Members of the public are being targetted with automated calls stating that the recipient has been charged for an Amazon Prime subscription. The callers use this lure as a way to gain access to the recipient’s online banking account.
How does it work?
- The victim receives an automated call stating that they’ve been charged for an Amazon Prime subscription. They’re asked to press 1 to cancel the charge, this connects them directly to the fraudster.
- A fraudster, posing as an Amazon customer service representative, then tells the victim that the Prime subscription was purchased fraudulently and that they need remote access to the victim’s computer in order to fix a security flaw that will prevent it from happening again.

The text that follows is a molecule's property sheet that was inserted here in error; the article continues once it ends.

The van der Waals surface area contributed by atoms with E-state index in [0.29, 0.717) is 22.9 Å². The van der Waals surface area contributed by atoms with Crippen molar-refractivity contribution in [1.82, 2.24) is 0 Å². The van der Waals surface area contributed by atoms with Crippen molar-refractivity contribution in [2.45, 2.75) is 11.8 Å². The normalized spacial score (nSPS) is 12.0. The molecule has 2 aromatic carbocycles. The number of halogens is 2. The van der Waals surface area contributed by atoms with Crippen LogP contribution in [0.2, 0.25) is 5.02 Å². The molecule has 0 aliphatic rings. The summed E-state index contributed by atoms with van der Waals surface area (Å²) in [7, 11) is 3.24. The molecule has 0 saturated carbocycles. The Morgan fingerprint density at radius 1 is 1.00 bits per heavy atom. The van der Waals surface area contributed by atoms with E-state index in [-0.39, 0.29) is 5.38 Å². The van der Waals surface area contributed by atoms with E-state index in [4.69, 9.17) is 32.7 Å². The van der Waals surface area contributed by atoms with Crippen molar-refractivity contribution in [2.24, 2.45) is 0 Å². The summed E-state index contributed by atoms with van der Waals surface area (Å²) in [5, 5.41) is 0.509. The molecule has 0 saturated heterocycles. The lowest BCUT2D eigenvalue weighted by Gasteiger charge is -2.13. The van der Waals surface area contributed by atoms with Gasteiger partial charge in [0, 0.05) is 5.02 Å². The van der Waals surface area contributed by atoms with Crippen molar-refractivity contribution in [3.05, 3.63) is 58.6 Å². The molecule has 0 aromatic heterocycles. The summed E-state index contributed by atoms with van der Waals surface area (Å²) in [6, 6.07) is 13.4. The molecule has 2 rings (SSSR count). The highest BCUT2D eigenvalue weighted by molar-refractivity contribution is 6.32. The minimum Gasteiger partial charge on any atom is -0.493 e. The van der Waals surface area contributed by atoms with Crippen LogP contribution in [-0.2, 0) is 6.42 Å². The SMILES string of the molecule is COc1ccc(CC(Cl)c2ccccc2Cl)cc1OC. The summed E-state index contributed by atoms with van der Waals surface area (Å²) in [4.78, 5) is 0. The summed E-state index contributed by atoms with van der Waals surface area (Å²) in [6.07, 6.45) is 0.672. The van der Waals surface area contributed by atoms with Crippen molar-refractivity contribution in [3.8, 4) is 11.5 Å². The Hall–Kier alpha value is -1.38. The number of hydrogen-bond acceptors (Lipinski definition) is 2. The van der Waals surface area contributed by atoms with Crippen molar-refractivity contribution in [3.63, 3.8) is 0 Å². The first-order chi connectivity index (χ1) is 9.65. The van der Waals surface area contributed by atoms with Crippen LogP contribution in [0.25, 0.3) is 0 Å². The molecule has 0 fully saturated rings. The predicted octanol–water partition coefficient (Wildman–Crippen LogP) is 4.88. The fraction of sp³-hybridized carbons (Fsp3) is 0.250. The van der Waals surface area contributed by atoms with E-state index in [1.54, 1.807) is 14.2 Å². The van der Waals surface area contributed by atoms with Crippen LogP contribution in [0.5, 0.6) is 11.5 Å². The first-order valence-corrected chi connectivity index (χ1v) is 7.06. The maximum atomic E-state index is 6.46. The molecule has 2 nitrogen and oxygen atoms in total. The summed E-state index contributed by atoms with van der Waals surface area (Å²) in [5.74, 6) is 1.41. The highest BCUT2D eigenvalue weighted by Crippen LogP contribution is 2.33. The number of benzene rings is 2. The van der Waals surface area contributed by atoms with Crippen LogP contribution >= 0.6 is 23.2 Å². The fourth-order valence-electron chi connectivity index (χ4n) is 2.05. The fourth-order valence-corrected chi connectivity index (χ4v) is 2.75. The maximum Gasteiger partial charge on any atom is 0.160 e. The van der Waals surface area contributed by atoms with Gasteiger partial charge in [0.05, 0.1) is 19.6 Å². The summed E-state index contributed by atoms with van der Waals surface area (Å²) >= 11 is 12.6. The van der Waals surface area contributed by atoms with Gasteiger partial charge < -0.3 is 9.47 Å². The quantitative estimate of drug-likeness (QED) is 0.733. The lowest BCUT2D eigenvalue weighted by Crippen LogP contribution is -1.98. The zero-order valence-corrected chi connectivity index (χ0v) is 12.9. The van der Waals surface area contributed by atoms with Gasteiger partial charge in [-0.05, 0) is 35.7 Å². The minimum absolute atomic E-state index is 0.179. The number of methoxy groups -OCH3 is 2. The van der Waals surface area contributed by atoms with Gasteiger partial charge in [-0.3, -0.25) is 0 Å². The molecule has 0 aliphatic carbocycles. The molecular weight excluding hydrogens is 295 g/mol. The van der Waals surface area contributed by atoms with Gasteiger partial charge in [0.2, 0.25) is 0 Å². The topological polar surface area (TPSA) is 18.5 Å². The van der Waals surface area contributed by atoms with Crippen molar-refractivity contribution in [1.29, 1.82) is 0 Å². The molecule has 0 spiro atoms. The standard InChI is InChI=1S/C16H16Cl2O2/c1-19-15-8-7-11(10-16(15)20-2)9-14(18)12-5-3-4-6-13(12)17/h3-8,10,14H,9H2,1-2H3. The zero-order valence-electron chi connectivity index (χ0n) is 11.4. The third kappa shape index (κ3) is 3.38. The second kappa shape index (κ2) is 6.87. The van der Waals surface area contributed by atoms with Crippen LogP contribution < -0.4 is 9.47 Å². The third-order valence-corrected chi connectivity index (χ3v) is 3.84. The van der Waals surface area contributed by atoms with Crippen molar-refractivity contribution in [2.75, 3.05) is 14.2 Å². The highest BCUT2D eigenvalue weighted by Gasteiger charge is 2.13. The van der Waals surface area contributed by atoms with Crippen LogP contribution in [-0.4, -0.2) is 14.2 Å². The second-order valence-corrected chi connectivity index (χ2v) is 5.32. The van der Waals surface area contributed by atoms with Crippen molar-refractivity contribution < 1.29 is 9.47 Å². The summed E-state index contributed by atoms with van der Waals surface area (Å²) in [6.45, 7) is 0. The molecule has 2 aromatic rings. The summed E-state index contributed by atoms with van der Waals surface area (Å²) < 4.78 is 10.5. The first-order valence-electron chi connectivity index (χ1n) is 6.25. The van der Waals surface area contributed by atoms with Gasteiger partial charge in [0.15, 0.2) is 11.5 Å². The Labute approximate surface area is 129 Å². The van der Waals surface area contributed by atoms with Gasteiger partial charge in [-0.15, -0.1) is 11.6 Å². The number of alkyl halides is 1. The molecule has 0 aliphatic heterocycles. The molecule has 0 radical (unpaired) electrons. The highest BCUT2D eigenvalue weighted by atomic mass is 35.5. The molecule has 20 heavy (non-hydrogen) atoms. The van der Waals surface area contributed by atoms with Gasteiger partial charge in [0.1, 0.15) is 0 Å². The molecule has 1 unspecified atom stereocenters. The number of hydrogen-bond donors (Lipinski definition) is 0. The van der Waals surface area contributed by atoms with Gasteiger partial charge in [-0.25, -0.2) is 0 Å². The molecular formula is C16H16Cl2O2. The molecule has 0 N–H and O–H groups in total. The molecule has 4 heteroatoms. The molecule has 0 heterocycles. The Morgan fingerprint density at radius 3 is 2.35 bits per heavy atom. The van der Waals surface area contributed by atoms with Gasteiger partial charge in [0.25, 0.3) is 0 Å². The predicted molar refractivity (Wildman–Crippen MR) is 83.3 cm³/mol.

- The victim is asked to download an application called Team Viewer, which grants the fraudster remote access to the victim’s computer.
- The victim is then asked to log onto their online banking account whilst the criminals are able to monitor everything via Team Viewer.
Other variants of the crime involve fraudsters stating the recipient is due a refund for an unauthorised transition on their Amazon account.
What to do ?
Always question uninvited approaches in case it’s a scam. Instead, contact the company directly using a known email or phone number.
Have the confidence to refuse unusual requests for personal or financial information.
It’s easy to feel embarrassed when faced with unexpected or complex conversations but it’s okay to stop the discussion if you do not feel in control of it.
Never instal any software or visit a website as a result of a cold call. Unsolicited requests for remote access to your computer should always raise a red flag.
For more information about scams and how to protect yourself, see the Friends Against Scams website.
If you think you have been victim to a scam such as this, report it to Police Scotland on 101